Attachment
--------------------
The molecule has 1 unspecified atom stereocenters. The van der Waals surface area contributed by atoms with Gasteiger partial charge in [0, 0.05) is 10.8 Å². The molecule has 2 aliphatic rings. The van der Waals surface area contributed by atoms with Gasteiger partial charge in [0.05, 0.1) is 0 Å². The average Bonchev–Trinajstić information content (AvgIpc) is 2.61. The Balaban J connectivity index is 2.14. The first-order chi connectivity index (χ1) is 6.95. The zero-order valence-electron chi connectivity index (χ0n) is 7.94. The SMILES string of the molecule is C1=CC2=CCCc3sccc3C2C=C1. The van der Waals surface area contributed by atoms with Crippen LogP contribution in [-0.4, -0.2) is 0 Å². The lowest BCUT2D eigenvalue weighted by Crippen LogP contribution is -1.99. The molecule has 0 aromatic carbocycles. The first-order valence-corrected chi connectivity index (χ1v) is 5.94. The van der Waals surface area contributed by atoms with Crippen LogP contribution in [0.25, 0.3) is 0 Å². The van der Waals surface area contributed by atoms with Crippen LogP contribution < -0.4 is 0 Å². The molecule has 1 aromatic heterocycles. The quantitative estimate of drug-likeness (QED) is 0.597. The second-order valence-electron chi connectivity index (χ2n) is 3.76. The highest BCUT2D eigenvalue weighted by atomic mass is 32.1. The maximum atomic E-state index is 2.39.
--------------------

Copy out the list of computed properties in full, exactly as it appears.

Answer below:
The molecule has 1 unspecified atom stereocenters. The van der Waals surface area contributed by atoms with Gasteiger partial charge in [0, 0.05) is 10.8 Å². The molecule has 2 aliphatic rings. The van der Waals surface area contributed by atoms with Gasteiger partial charge in [0.05, 0.1) is 0 Å². The average Bonchev–Trinajstić information content (AvgIpc) is 2.61. The Balaban J connectivity index is 2.14. The first-order chi connectivity index (χ1) is 6.95. The zero-order valence-electron chi connectivity index (χ0n) is 7.94. The SMILES string of the molecule is C1=CC2=CCCc3sccc3C2C=C1. The van der Waals surface area contributed by atoms with Crippen LogP contribution in [-0.4, -0.2) is 0 Å². The lowest BCUT2D eigenvalue weighted by Crippen LogP contribution is -1.99. The molecule has 0 aromatic carbocycles. The first-order valence-corrected chi connectivity index (χ1v) is 5.94. The van der Waals surface area contributed by atoms with Crippen LogP contribution in [0.25, 0.3) is 0 Å². The van der Waals surface area contributed by atoms with Crippen LogP contribution < -0.4 is 0 Å². The molecule has 1 aromatic heterocycles. The quantitative estimate of drug-likeness (QED) is 0.597. The second-order valence-electron chi connectivity index (χ2n) is 3.76. The highest BCUT2D eigenvalue weighted by atomic mass is 32.1. The maximum atomic E-state index is 2.39.